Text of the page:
Although warm beer may be popular in England, most beer lovers in the States would probably rather drink water from the kitchen tap and use the warm beer as a hair rinse!
Cousins Adam Callinan and Matt Campbell were no exception. They loved to hang out on the beach, basking in the sun and sipping on a nice cold beer. Matt was at the beach with his Uncle Van one day and they were complaining about how quickly the beer warmed up in the hot summer sun after it was poured into their plastic cups. They were tossing around ideas when Matt had a brainstorm: “What if we could leave the beer in the bottle and put the bottle in something that would keep it cold, like one of those stainless steel water bottles?” Since they also knew that in other settings (tailgating before a sport event, sitting on the front porch, at a frat party) the danger of dropping the bottle and breaking it was an issue, the product he envisioned would also either keep the bottle from breaking if possible, or at least safely contain the broken glass.
At the time, Adam was working in Los Angeles, with over ten years of experience in building small businesses. In a 2016 interview with Raghav Haran of SingleGrain, Adam recalled that in the beginning of their joint venture his “cousin and partner had a lot more faith in the product than I did. I thought it was a great product, and I loved it and used it myself, but I wasn’t convinced early on that someone would pay $20 or $25 for it.”
While the cousins didn’t need to raise a significant amount of money, a crowdfunding campaign was initiated as a way of determining whether there would be demand for the product at a price sufficient to create a functional business model. With an initial goal of $5,000, they ended up with a total of $13,928 from over 300 backers and convinced Adam that “we had something that was more than just a novelty item that you’d see on the shelf at Spencer’s.”
The first product was shipped in January of 2014. “We kind of fumbled around for maybe seven or eight months, played with Facebook advertising and AdWords, Twitter advertising, all the normal things that people go and try to do and figure out,” Adam told Rahgav Haran. “What I figured out pretty quickly was with this product, is you have to see it in action. It’s a visual product. I had basically been using still images because at the time that’s all you could do with Facebook.” In August of 2014 Facebook launched a video platform and after putting a video on their Facebook page, income grew quickly—rising from monthly sales of $2-3,000 in August to $60,000 in the first two weeks of December 2014.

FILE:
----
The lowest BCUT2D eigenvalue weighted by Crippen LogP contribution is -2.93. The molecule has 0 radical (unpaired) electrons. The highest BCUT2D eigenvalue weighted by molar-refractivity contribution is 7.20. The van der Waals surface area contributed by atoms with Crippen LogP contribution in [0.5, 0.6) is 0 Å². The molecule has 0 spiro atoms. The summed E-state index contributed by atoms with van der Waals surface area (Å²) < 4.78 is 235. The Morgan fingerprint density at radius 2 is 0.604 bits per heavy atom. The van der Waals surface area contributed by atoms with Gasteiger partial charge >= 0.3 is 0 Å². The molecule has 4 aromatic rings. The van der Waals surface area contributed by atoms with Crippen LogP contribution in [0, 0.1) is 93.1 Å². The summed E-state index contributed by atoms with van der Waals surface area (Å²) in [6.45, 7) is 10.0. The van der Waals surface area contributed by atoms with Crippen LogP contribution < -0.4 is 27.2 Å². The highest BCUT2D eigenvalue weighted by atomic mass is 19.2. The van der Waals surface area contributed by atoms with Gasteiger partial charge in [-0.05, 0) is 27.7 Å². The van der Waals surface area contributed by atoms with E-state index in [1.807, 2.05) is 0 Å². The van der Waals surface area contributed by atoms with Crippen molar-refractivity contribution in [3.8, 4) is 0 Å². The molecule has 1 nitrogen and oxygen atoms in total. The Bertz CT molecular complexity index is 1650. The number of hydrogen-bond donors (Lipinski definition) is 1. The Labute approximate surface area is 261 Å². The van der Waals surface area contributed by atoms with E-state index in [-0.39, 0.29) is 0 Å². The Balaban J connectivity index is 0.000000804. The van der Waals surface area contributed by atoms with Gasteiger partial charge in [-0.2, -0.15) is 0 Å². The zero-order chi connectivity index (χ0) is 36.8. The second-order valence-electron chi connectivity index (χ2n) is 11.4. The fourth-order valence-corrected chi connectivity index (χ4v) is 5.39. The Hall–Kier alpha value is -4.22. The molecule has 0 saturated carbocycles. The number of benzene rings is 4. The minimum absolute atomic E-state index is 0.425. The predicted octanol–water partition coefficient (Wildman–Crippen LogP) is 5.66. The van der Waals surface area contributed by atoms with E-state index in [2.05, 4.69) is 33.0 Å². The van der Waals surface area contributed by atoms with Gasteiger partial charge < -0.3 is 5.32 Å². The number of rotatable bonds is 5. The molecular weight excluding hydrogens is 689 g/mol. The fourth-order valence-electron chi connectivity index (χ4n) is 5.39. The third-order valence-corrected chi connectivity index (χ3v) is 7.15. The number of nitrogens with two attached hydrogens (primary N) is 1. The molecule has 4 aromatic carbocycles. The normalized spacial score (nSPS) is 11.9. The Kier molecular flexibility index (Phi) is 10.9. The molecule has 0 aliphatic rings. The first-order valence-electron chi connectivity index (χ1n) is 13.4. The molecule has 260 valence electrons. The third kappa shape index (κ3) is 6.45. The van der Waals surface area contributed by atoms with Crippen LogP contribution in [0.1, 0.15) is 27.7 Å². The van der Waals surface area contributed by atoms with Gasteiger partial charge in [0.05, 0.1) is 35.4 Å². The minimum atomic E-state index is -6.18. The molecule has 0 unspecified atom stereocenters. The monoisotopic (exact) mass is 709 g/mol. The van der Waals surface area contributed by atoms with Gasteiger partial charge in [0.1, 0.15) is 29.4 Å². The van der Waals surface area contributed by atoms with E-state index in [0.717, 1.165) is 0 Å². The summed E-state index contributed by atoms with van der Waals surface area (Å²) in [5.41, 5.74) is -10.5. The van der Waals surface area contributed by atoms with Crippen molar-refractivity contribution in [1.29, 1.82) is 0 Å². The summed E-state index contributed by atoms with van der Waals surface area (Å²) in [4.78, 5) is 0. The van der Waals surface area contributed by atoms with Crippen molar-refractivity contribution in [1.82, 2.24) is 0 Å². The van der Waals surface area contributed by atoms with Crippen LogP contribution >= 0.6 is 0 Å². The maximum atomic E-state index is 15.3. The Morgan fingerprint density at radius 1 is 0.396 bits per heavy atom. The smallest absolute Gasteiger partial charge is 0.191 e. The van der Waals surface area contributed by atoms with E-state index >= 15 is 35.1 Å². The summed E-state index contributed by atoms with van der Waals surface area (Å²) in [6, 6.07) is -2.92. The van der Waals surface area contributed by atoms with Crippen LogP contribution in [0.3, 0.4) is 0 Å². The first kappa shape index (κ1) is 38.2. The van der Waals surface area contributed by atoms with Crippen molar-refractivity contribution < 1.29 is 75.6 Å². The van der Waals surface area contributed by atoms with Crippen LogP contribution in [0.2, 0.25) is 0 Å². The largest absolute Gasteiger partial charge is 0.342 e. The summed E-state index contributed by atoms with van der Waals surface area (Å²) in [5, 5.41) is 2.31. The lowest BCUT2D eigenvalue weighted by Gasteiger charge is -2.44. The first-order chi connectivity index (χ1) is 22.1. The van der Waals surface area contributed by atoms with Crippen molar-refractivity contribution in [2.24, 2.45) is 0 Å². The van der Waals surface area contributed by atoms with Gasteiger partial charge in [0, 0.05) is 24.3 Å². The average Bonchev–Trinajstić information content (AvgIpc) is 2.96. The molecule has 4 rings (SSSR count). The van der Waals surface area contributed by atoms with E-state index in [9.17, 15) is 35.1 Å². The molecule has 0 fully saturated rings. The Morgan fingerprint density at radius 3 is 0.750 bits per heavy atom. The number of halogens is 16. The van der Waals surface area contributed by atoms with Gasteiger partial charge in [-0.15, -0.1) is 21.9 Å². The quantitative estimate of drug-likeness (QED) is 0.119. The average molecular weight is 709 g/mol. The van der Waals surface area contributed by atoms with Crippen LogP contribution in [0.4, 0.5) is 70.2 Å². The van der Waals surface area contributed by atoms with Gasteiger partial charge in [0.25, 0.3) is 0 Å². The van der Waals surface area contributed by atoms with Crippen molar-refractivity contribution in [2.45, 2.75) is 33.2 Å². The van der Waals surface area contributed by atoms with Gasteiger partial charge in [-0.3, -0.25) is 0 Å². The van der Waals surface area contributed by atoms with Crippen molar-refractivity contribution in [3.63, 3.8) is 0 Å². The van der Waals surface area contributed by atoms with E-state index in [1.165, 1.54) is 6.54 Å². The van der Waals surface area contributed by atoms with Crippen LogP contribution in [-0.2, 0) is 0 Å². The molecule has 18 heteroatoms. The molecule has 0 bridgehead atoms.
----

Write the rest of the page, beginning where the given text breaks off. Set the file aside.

BottleKeeper initially sold primarily on their website and Facebook page. When they realized through their marketing analysis that their largest group of customers is women between the ages of 35 and 60, they began to use Pinterest as well. Being a predominately women-based site, this has worked out very well for the company.
Like any successful entrepreneurs, Adam and Matt do a significant amount of analysis of their marketing efforts. According to a Facebook Business Case Study the BottleKeeper’s week-long campaign, which ran June 6–13, 2017, attracted hundreds of new customers and tens of thousands of dollars in additional online sales. “The makers of the insulated beer bottle container used offer ads to retarget people who had interacted with its video ads and website, generating more purchases, higher returns and over $25,000 in directly attributable revenue.”
BottleKeeper comes in three sizes: The Standard 2.0 is made for the typical 12 oz bottle such as Bud Light and Corona, has durable powder coated, metallic and printed finishes, and lots of color options to choose from. The Stubby 2.0 is made for the shorter/wider 12 oz bottles such as Sierra Nevada and Lagunitas, is powder coated (except Stainless) for superb feel and durability. The largest size is the same construction and made for a 22oz bottle. All sizes come with a bottle opener in the cap and a tether to keep it attached. The bottles can also be laser engraved with team names and decals or personalized.
Initially Matt and Adam may have had some doubts about how much interest their idea would garner. But by now there should be no doubt. In an article by Connie Chen on Business Insider in July 2018, she said the BottleKeeper solves problems that a simple koozie or party cup does not. “I like drinking beer, but I would like it a lot more if my bottles didn’t get warm within a half-hour. Now that I think of it, I’ve never heard anyone say, ‘Yum, I love warm beer!’”